- Apr 29, 2007When a man I knew during my years in the Czech Republic used a
conspicuous number of Latinisms and international words, people
around him -- educated people -- tended to bark at him, "Mluv cesky,
proboha!" I also noticed that many Czechs who understood the word
"prevteleni" did not understand the word "reinkarnace". These are
just two examples I can give that probably won't attract accusations
that I'm spinning tales (as does my *true* story about an English
class of well-educated Czechs in which no one understood the word
"frustrace"). In any case, the Czech lands were the only European
country I had ever been to where one could not be certain that most
people would understand international words.
I have been noticing international words showing up more in the Czech-
for-foreigners texts now than I saw in the textbooks I learned from.
The book "New Czech Step by Step", for example, seems never to use
the word "velvyslanectvi" and some other Czech words that were the
only words the books taught when I was studying, and instead uses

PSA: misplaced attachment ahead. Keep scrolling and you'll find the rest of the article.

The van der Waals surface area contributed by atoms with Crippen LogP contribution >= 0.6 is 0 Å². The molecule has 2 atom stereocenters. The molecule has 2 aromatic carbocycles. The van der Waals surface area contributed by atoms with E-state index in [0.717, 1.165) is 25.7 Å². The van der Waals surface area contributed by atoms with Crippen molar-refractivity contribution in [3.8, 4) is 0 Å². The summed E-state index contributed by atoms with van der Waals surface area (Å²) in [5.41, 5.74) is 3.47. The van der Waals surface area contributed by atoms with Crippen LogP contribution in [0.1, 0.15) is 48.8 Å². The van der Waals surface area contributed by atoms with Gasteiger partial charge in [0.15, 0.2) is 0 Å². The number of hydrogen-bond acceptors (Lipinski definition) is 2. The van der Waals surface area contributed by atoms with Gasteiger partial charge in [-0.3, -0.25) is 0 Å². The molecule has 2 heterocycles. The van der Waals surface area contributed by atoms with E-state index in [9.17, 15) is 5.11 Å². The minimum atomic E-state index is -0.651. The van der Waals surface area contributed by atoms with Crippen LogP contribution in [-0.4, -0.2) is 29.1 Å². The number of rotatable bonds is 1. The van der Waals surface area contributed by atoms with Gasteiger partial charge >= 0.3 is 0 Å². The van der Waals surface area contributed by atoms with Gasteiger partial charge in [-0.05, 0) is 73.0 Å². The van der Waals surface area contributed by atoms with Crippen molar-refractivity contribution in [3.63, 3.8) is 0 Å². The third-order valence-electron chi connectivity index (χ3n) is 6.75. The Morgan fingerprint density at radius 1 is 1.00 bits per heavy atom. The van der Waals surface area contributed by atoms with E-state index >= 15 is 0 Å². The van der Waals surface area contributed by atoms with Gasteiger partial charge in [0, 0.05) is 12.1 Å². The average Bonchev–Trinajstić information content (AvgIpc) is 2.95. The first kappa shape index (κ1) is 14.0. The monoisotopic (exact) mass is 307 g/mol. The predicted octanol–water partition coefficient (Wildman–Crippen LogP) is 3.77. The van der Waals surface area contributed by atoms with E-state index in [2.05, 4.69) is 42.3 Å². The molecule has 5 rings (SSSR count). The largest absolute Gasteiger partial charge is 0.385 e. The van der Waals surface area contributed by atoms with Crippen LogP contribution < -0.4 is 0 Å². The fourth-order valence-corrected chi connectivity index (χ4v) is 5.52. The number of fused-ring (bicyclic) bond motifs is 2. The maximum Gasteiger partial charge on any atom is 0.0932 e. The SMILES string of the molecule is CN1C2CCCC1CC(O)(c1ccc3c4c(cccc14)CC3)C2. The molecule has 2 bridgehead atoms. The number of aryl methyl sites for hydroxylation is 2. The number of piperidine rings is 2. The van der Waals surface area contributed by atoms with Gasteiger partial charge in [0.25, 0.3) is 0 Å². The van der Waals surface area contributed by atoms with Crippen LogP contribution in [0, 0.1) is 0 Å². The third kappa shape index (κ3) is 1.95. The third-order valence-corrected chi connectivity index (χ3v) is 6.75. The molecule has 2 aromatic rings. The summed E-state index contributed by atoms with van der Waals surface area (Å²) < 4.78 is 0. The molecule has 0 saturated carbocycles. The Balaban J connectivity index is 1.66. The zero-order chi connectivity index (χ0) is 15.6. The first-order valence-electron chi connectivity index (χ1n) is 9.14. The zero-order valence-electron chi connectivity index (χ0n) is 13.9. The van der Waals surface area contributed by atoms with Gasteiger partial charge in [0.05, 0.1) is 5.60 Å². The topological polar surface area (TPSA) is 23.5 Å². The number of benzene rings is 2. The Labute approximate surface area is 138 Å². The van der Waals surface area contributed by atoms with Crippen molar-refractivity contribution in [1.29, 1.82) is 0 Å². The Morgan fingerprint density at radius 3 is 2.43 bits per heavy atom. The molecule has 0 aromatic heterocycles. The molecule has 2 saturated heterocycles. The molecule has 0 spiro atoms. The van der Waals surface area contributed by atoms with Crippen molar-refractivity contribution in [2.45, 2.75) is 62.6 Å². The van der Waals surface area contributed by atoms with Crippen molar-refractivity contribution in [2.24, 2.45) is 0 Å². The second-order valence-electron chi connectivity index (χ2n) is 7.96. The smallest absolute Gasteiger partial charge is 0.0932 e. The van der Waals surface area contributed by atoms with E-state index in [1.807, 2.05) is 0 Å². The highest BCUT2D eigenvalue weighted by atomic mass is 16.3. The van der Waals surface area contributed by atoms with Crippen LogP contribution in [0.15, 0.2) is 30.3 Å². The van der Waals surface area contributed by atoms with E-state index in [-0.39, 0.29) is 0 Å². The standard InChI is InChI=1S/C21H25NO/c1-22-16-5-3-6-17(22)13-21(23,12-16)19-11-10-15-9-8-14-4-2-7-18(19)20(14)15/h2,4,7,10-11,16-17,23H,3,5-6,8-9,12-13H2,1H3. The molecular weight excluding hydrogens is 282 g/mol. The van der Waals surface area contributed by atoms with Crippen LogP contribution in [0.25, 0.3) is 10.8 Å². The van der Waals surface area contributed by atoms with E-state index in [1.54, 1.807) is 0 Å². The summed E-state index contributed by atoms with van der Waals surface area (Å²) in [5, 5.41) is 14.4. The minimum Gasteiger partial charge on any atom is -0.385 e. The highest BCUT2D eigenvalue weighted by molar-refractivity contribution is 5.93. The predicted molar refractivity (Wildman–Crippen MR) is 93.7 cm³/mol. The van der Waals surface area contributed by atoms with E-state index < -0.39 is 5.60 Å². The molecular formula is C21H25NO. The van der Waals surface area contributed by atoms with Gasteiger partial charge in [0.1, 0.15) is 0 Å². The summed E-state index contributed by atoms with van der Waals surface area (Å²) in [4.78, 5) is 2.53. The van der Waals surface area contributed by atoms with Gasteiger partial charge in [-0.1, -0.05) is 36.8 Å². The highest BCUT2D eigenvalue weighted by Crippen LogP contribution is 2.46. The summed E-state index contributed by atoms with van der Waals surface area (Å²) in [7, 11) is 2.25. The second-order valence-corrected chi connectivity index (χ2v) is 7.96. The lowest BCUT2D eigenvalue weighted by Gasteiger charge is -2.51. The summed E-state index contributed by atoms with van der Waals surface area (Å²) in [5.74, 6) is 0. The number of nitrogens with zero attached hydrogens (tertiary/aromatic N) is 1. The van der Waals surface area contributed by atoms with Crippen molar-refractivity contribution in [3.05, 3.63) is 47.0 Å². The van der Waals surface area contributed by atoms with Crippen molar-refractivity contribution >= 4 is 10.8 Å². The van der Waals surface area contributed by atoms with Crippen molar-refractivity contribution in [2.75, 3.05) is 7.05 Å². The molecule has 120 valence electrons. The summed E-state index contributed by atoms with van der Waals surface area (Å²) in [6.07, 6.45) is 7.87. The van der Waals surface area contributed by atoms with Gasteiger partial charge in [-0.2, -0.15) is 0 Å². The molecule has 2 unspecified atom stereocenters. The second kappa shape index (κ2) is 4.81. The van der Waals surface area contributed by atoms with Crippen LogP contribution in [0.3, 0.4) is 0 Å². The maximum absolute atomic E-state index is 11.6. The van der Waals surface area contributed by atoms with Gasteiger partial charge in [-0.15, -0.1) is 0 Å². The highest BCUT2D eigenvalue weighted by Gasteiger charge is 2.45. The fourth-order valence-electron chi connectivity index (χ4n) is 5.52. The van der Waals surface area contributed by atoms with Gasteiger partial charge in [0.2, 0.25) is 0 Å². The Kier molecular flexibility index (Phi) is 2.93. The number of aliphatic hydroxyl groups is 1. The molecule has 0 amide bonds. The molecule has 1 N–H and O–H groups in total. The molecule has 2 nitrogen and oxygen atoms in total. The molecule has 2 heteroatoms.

"ambasada" and other internationalisms.
Last night I was listening to the "Clovek a trh" podcast from Cesky
rozhlas, and it hit me that people in those interviews and in other
broadcasts use even more Latinisms than would have gotten my friend
yelled at when I lived in the CR.
So, my first question is, Has obrozenecky linguistic protectionism
weakened over the past several years?
My second question: In the 1990s, the Czech announcers on TV and
radio tended to sound like eight-pack-a-day smokers, and their
proclamations were often accompanied by background music that would
have sounded somewhat odd in the West. Now I notice that radio
bumper music sounds just like in Germany, and the announcers' voices
have an almost drugged-up friendly sound to them, making the show IDs
and station IDs sound exactly like they do on Antenna Bayern. Has
anyone else noticed this change?
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